AstraZeneca Signs on for CRISPR Gene Editing Technology

January 29, 2015
Randi Hernandez

Randi Hernandez was science editor at BioPharm International from September 2014 to May 2017.

AstraZeneca will team up with various organizations to employ CRISPR technology for precise gene editing in recombinant cell lines.


AstraZeneca is the latest pharmaceutical company interested in harnessing CRISPR (clustered regularly interspaced short palindromic repeats) gene-editing technology for the purpose of drug delivery. The company announced on Jan. 29, 2015 that it is exploring the technology through an in-house program, and will share cell lines and compounds with the Wellcome Trust Sanger Institute, the Innovative Genomics Initiative, Thermo Fisher Scientific, the Broad Institute, and the Whitehead Institute. AstraZeneca will work with these partners to identify novel targets and publish findings of its application of the CRISPR technology.

The CRISPR/Cas9 system-used for gene editing-has a role in adaptive acquired immunity in bacteria and is being investigated for its applications in human cells. The technology consists of a guide-RNA that homes in on a section of DNA and a Cas9 nuclease that cleaves the DNA in a target section.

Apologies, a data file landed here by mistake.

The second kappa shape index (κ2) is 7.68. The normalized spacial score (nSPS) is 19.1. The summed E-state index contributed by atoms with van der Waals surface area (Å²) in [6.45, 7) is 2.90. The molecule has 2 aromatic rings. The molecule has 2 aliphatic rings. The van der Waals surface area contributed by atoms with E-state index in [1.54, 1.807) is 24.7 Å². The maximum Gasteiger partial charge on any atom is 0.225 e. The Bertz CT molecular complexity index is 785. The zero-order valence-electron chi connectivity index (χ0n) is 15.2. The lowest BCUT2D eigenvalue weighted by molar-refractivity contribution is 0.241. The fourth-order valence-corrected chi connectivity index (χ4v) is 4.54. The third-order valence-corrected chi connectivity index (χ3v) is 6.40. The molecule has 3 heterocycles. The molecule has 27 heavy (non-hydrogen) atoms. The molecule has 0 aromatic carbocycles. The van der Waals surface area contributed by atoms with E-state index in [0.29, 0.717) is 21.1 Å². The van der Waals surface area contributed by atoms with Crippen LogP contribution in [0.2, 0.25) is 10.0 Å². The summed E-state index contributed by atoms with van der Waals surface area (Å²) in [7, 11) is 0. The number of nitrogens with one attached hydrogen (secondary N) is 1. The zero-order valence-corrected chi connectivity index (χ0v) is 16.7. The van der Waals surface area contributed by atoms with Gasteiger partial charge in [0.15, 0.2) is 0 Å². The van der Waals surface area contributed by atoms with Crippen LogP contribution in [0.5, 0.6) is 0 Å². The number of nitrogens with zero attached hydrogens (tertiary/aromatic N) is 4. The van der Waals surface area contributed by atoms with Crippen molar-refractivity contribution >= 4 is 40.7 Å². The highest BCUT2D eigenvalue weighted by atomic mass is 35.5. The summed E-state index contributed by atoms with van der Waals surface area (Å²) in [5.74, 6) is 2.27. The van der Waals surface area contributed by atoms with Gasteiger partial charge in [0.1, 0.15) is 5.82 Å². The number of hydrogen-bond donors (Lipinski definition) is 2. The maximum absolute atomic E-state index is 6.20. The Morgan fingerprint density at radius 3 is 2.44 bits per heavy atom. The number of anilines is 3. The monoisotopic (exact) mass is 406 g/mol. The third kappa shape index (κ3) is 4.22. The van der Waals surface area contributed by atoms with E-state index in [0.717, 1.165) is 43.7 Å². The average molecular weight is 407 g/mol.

Scientists can use this technology to find and alter certain DNA targets by harnessing the cell’s own DNA-repair apparatus to silence or activate specific genes in the genome. In the pursuit of this goal, AstraZeneca will provide cell lines to the Sanger Institute, which in return will provide a collection of genome-wide CRISPR guide-RNA for analysis. Thermo Fisher Scientific will provide guide-RNA libraries for the pharma company to screen against its own cell lines. The Broad and Whitehead Institutes will cross-reference a genome-wide CRISPR library with a panel of cancer cell lines, while the Innovative Genomics Inititative will work to identify and validate disease-specific targets by inhibiting or activating CRISPR genes.

“Application of the CRISPR technology for precise genome editing in recombinant cell lines and in relevant disease models should enable us to identify novel targets, build better test systems for drug discovery, and enhance the translatability of our efficacy and safety models,” said Dr. Lorenz Mayr, vice-president, Reagents & Assay Development, AstraZeneca, in a statement.

Novartis recently entered into a five-year partnership with Intellia Therapeutics and Caribou Biosciences to license its proprietary CRISPR/Cas9 gene-editing platform to engineer chimeric antigen receptor (CAR) T cells.

Source:
AstraZeneca

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